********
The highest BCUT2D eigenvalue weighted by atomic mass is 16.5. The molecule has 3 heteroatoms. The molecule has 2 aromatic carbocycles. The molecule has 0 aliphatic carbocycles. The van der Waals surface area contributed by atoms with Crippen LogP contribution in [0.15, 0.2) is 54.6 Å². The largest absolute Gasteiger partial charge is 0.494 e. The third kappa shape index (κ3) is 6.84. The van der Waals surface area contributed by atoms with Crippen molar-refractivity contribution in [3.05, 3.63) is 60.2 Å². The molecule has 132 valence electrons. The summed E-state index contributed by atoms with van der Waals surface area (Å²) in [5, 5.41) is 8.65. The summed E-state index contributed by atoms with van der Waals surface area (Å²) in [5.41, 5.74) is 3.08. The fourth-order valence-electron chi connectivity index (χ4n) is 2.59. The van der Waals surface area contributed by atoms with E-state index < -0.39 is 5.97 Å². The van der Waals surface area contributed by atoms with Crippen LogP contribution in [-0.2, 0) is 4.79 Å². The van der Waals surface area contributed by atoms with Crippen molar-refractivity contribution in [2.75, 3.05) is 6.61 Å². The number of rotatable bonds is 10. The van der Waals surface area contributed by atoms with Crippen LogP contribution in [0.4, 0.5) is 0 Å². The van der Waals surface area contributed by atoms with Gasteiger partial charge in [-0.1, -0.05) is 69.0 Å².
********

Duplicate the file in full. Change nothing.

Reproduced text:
The highest BCUT2D eigenvalue weighted by atomic mass is 16.5. The molecule has 3 heteroatoms. The molecule has 2 aromatic carbocycles. The molecule has 0 aliphatic carbocycles. The van der Waals surface area contributed by atoms with Crippen LogP contribution in [0.15, 0.2) is 54.6 Å². The largest absolute Gasteiger partial charge is 0.494 e. The third kappa shape index (κ3) is 6.84. The van der Waals surface area contributed by atoms with Crippen molar-refractivity contribution in [3.05, 3.63) is 60.2 Å². The molecule has 132 valence electrons. The summed E-state index contributed by atoms with van der Waals surface area (Å²) in [5, 5.41) is 8.65. The summed E-state index contributed by atoms with van der Waals surface area (Å²) in [5.41, 5.74) is 3.08. The fourth-order valence-electron chi connectivity index (χ4n) is 2.59. The van der Waals surface area contributed by atoms with E-state index < -0.39 is 5.97 Å². The van der Waals surface area contributed by atoms with Crippen LogP contribution in [-0.2, 0) is 4.79 Å². The van der Waals surface area contributed by atoms with Crippen molar-refractivity contribution in [2.75, 3.05) is 6.61 Å². The number of rotatable bonds is 10. The van der Waals surface area contributed by atoms with Crippen LogP contribution in [0.4, 0.5) is 0 Å². The van der Waals surface area contributed by atoms with Gasteiger partial charge in [-0.1, -0.05) is 69.0 Å².